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Hot Property: Biggest headlines from the week that was

09 July 2020 Grace Ormsby
Melbourne

Australia has reached a new crossroad when it comes to the COVID-19 crisis, both for health and economic reasons: Here are the biggest property stories this week.

Welcome to REB’s weekly round-up of the headline stories and news that’s important not only for the real estate sector, but also for the state of property in Australia more broadly.

To compile this list, not only are we taking a look at the week’s most read stories and the news that matters to you, but we are also curating it to include stories from our sister platforms that could have an impact on the Australian property landscape.  

1. Victoria agents ‘well drilled and ready’ for stage 3 lockdown

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Metropolitan Melbourne real estate agents are well prepared for a move back into stage 3 restrictions, the REIV has flagged. President Leah Calnan said real estate agencies across Melbourne and Mitchell Shire “will continue to service the community, with online inspections returning along with online auctions”.

2. BresicWhitney welcomes experienced sales leader

Independent real estate group BresicWhitney has hired an experienced sales leader and top auctioneer as it looks to bolster its growth strategy.

Thomas McGlynn joins BresicWhitney from The Agency, where he held the title of national head of sales and chief auctioneer. Throughout his career, Mr McGlynn has also worked for McGrath as a sales leader.

3. Grays marketplace makes its move in real estate

Grays marketplace is launching itself into the real estate and property market, calling its foray into the sector “the next frontier”.

It’s kicking things off with the sale of several blocks of land in Western Australia’s Kimberleys in a series of online auctions in conjunction with First National Real Estate Kimberley.

4. Regional town remains resilient despite COVID-19

According to First National Real Estate’s chief executive, the Victorian suburb of Echuca is trending in the opposite direction of the capital cities and has risen slightly since the COVID-19 pandemic began.

“While the number of homes available for sale is certainly less than it was 12 months ago, the degree of buyer demand for those homes has kept prices steady or even led to higher-than-expected prices being achieved,” CEO Ray Ellis said.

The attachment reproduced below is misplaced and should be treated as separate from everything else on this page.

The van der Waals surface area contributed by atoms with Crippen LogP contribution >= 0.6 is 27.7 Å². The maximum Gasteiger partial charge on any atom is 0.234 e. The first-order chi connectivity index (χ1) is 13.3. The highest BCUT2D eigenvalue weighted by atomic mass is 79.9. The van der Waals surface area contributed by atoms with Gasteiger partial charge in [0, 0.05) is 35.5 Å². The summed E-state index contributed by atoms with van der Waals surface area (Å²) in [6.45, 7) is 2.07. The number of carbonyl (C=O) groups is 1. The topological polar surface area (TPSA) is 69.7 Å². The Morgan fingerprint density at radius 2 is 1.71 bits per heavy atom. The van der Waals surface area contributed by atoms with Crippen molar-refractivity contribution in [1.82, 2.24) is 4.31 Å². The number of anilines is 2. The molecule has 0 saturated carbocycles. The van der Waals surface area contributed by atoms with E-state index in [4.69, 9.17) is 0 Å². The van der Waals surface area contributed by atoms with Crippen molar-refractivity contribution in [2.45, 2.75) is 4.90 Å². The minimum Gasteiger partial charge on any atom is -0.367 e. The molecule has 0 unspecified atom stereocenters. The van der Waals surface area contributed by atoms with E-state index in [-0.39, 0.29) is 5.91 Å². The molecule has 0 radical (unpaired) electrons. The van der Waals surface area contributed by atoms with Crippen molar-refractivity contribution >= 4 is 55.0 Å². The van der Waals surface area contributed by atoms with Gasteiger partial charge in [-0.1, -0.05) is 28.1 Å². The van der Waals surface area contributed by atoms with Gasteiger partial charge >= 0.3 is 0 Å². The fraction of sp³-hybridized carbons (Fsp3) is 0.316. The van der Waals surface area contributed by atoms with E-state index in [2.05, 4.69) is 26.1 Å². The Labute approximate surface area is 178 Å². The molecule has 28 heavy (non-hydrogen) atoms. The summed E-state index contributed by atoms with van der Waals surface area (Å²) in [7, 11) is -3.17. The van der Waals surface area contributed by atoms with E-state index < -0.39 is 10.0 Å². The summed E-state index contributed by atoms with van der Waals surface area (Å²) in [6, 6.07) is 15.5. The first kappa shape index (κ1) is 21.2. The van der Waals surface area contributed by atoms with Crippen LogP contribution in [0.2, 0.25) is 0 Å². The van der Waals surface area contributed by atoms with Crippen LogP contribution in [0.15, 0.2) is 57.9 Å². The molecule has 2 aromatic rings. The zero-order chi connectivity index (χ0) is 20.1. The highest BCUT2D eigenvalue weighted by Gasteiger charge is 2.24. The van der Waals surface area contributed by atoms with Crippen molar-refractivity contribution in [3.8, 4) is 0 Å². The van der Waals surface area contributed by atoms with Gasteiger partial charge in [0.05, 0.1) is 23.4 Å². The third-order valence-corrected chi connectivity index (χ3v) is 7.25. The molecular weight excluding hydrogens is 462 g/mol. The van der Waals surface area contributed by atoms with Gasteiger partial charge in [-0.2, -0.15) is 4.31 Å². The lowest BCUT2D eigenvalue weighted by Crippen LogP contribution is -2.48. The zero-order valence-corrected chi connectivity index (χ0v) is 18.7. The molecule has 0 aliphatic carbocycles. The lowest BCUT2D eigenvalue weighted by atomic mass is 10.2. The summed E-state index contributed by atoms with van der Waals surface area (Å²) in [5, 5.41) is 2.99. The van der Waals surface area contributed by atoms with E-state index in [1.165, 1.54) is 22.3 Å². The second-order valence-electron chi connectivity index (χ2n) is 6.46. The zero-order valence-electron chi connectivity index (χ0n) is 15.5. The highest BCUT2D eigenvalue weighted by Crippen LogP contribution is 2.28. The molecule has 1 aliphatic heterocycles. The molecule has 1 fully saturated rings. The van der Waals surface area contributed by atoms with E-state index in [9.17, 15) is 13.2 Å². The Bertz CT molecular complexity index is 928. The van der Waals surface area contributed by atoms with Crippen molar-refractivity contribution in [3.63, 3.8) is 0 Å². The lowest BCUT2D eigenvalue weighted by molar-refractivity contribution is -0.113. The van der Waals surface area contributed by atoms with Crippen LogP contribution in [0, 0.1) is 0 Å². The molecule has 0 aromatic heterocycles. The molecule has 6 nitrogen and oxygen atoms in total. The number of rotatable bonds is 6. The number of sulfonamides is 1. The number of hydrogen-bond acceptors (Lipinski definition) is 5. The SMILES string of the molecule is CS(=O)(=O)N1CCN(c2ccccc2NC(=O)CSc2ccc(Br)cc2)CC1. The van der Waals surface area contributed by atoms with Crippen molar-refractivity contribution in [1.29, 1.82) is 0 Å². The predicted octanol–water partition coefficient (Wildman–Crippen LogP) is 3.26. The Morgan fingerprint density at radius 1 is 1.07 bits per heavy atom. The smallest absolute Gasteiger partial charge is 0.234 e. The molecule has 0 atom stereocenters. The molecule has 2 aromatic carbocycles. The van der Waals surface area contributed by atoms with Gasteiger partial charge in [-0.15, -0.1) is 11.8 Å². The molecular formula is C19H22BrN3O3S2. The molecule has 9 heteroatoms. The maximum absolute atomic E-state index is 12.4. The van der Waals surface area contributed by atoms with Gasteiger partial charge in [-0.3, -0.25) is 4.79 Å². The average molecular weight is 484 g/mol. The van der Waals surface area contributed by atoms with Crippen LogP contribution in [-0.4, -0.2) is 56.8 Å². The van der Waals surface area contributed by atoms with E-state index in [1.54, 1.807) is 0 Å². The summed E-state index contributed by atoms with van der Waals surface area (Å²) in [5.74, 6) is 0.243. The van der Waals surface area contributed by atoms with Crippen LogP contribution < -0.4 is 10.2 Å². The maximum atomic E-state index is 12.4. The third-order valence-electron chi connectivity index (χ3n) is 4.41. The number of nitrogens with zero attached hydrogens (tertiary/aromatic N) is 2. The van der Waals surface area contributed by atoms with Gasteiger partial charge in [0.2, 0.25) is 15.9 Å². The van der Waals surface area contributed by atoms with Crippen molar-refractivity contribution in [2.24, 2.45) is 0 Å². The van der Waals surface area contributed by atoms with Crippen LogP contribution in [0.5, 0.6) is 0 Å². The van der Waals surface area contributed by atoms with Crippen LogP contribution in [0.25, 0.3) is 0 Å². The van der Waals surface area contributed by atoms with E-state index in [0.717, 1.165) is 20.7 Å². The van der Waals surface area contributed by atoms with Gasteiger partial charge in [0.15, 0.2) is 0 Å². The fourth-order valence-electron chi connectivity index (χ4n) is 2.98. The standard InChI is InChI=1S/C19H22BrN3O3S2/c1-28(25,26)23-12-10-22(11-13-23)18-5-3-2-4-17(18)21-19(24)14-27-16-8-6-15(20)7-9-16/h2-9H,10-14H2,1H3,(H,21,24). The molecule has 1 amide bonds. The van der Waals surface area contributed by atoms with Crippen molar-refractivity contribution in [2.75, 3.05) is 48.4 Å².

5. RBA reveals July cash call

The central bank acted as most economists predicted, holding the cash rate at 0.25 of a percentage point, having previously stated it does not believe negative rates are effective.

6. HomeBuilder prediction: 8 suburbs set to boom

Co-founder of Wealthi Domenic Nesci has noted that hopeful investors and savvy first home buyers are racing to get their feet in the door to take advantage of the HomeBuilder scheme, with two areas particularly well placed to take advantage of the scheme:

• Western Sydney’s Cobbitty, Leppington, Penrith, St Marys and Westmead

• Melbourne’s “inner doughnut”: Fitzroy North, Heidelberg and Essendon

7. Perth sales strongest in 5 years

New data from the Real Estate Institute of Western Australia has revealed that June saw the biggest month of sales in Perth since 2015. According to the group, transactions increased by 55.1 per cent in June, compared with May, and are 45 per higher than June 2019.

8. Major bank overhauls guarantor policy

Westpac Group — which includes the Bank of Melbourne, BankSA and St.George Bank — has announced changes to its guarantee policy for home loan applications which include an expansion of eligibility criteria.

The list of acceptable family members who can provide a “Family Security Guarantee” now includes parents, step-parents and legal guardians, siblings or step-siblings, children or stepchildren.

8. Approval lags, credit crunch chief pain points among brokers

Lags in the loan application process and credit policy tightening from lenders have been cited as the key concerns among mortgage brokers for the next 12-month period.

Other concerns cited by brokers include a slow economic recovery (23 per cent), changing regulatory and education requirements (20 per cent), and the growth or maintenance of their client base in the aftermath of COVID-19 (19 per cent).

10. Almost half of real estate businesses decrease labour costs

New research has shown to what extent real estate businesses have had to make changes to labour costs to accommodate for the effects of COVID-19.

To date, the survey found just 26 per cent of businesses overall are making decisions to decrease their labour costs, with many of the business owners noting JobKeeper as a useful tool in this light. Looking at real estate, the results differ slightly, with 45 per cent of real estate respondents noting their offices have decreased their labour costs.

Hot Property: Biggest headlines from the week that was
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